What are the historical conflict trends?
What are the key factors affecting conflict?
What do the trends in future conflict look like?
What do the trends mean for U.S. defense policy?
Armed Conflict Has Declined and Is Likely to Continue to Do So
- Examining armed conflict empirically over a decades-long perspective, we find that it has decreased — interstate war has become a rare event, and intrastate conflict has lessened in frequency and magnitude, despite a recent uptick in violence.
- Only a handful of the alternative future scenarios that we examined produced large spikes in expected levels of conflict down the road.
- As armed conflict declined, the frequency of deployment of U.S. land forces for military interventions increased.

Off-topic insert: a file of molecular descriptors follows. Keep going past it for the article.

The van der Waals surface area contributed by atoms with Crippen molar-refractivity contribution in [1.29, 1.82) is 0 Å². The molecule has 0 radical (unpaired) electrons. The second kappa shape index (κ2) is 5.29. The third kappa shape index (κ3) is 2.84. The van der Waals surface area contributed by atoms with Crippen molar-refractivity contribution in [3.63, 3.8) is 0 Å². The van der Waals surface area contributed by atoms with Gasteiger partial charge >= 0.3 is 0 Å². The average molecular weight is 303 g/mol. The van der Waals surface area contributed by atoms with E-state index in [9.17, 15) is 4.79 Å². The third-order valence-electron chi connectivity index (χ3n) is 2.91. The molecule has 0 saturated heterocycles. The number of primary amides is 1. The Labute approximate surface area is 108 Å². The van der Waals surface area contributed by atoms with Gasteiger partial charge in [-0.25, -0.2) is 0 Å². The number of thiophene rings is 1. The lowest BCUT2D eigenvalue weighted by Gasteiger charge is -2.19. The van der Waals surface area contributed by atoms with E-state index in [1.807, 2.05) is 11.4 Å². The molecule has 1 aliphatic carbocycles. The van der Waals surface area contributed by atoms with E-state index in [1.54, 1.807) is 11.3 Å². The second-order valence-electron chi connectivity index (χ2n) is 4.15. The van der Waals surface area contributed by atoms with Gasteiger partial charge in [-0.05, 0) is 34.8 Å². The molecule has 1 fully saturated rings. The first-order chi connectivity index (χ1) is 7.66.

- Our analyses find that a number of key political, economic, and strategic factors, including the U.S. military and its forward posture, appear to have contributed to global declines in armed conflict.
- Our research suggests that the U.S. military has a continuing important role in deterring conventional conflict, underpinning peacekeeping coalitions, and possibly in responding to proxy wars by other powers.
From a decades-long perspective, the incidence of armed conflict has decreased. Interstate war (that is, war between states) has become a rare event. Similarly, intrastate conflict (that is, civil wars and related political violence) had declined steadily for two decades before an uptick in conflict sparked by the wars in Syria and Ukraine in 2014. Many factors have contributed to the long-term decline in conflict and most of those factors remain in place. Of the alternative future scenarios we examined, only a few produced large spikes in armed conflict.